How to Use ERIC via EBSCO

How ERIC Searches | Getting Started | Reading the Results |
Determining if the Library has an Item | Saving and Printing Your Results |
Frequently Asked Questions

How ERIC Searches

In the EBSCO database service, ERIC performs two main types of word searching:

  • Keyword search ("Select a Field (optional)" search): ERIC will find all items that contain your search terms in the Title, Author, Subject, Institution Name, Core Subjects, and Abstract Summary fields.
  • Descriptor search: ERIC will only find items that contain your search terms in the Descriptor or Subject fields.

Getting Started

1. Write down your topic.
Example: What types of racial discrimination do African-Americans face in schools?

2. Identify the important terms in your topic statement.

- African-Americans
- racial discrimination
- schools

3. Use the ERIC Thesaurus to search for the descriptors that best match your topic. (You can access the ERIC Thesaurus in EBSCO by clicking on the "Thesaurus" link in the green bar near the top of the search screen. Print copies are available at the workstations in the Electronic Resource Center on the Library's main level.)

4. You can add descriptors to your search by clicking on the box next to the descriptor, then by clicking on the "Add" button in the "Thesaurus" section of the screen. This will automatically add the descriptor to the "Find" box at the top of the screen. When you're done adding descriptors, click the "Search" button.

5. You can also write down the descriptors you want, then go back to the Advanced Search screen and type the descriptors in the "Find" boxes. Click on the gray button to the right of the "Select a Field" box to open a drop-down list. Scroll down the list and select "SU Descriptors". Click the "Search" button when you're done.

Reading the Results

ERIC should give you a list of the items matching your search terms. (If it didn't, see "Frequently Asked Questions," below.) Each item includes information about what type of item it is (ERIC document or journal article), when it was published, who wrote it, and so forth. To see more information about an item, click on the title, which is blue and underlined. The screen that appears contains more information, such as:

  • An abstract, or summary, of the item.

  • Type of publication (journal article, research report, book, etc).

  • Descriptors, or subject headings, which describe what topics the article deals with.

Determining if the Library Has an Item

To determine if the Library has an item in your result list, look at the first two letters of the ERIC number. The letters indicate whether the item is an ERIC document or a journal.

  • ED (ERIC document)
    Many ERIC documents published from the 1970s to the present are available online, usually in PDF format. Full-text document citations have a "Full Text from ERIC" or an "HTML Full Text" link. (You'll need the free Adobe Reader software to view PDF files. If you need help downloading or installing this software, contact the Information Technology Helpdesk at 735-1915.) The Library also has 99.9% of the ED-numbered items on microfiche. These are located in the beige cabinets next to the Electronic Research Center computers, and are arranged according to the ED number. You'll need the ED number in order to find the fiche you want. (For all ERIC numbers before ED 141 550, please ask at the Research Help Desk.) ERIC stopped fiche production in 2004, but most ED-numbered items since 2004 are available in full text through the ERIC database.

  • EJ (journal article)
    ◦ You can ignore the EJ number, since you won't need it to find the journal article. The journal title, publication date, volume, issue number, and pagination appear after the item's title in the ERIC record.
    ◦ "Linked Full Text" means that the full text of the article is available within EBSCO. Click on the link to go to the article.
    ◦ "Check Article Linker" means that the article may be available in a non-EBSCO database, or that the Library may have a print copy. Click this link to open a window showing the library's electronic and print holdings for the journal.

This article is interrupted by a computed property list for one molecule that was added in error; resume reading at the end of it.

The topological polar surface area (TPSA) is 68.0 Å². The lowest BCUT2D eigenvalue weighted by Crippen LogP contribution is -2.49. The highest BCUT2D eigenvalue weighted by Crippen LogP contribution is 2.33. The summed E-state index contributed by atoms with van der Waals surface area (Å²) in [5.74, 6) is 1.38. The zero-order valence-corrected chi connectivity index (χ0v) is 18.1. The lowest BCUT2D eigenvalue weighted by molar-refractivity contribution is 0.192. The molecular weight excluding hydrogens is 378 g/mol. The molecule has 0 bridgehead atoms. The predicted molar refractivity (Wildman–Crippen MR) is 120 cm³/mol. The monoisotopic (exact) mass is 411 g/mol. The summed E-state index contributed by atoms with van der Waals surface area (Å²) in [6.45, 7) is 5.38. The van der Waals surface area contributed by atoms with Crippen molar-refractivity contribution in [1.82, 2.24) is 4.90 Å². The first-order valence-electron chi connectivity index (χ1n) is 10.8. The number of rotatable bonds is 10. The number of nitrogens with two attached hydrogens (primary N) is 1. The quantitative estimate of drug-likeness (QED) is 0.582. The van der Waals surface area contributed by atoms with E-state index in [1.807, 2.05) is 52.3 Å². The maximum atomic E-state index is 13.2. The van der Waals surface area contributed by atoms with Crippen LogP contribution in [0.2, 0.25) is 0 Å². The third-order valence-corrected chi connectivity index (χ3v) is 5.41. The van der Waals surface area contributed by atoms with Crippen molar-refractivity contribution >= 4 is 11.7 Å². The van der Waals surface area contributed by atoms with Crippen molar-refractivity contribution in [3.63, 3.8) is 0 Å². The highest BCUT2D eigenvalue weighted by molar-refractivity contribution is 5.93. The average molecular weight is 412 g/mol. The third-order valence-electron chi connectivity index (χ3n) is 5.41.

Journal articles and books that aren't available at the Gannett-Tripp Library can be obtained through Interlibrary Loan. Requests are generally filled within a week to ten days (especially for journal articles) but can take longer due to the variables inherent in the borrowing process. Try to anticipate your needs and allow three weeks for requests to be filled.

Saving and Printing Your Results

EBSCO allows you to add items to a personal folder that can be printed out at the end of your session, or saved for future use. (To save your folder, you'll need to create a free personal EBSCO account.) You can also print your results one record at a time.

To Save Items to a Folder
  1. Click on "Add" in the column to the right of the item you want. The icon changes to an open yellow folder with "Added" below it. (You can also add all of the items displayed on the result page. Just click on the "Add" link at the upper right of the results.)
  2. When you're done selecting items, click on the "Folder has Items" link. (You can do several different searches and save items from each of them to the folder.)
  3. The items you've added to the folder are now displayed in a "Folder Contents List." At the left is a list of different types of items and the number of each type that's currently in the folder. Click on each type to display all items of that type.
  4. You can print, e-mail, or save your items to a disk. To print, click on the "Print" link. This will reformat your items for printing.
  5. The next screen (the Print Manager screen) has some important things to look at before you click the gray "Print" button at the left side of the screen. Above the "Print" button is a box with a checkmark in it. This will delete the items from your folder after printing. If you do NOT want this to happen, uncheck the box. The other important thing is the "Estimate Number of Pages" link. Click this and it will show you how many pages your printout will be. This is especially important if you're printing long articles.
Printing Full-Text Items in PDF Format

PDF files reproduce articles and documents exactly as they appeared in print form. This means that graphics, including tables, graphs, and photographs, appear in the context of the original printed item. PDFs can be tricky to print, though, so here are a few tips to help you.

  • Make sure that you use the Print button in the Adobe Reader toolbar instead of the browser's Print function. Browsers don't know how to tell printers to print PDF files correctly, whereas the Adobe software does.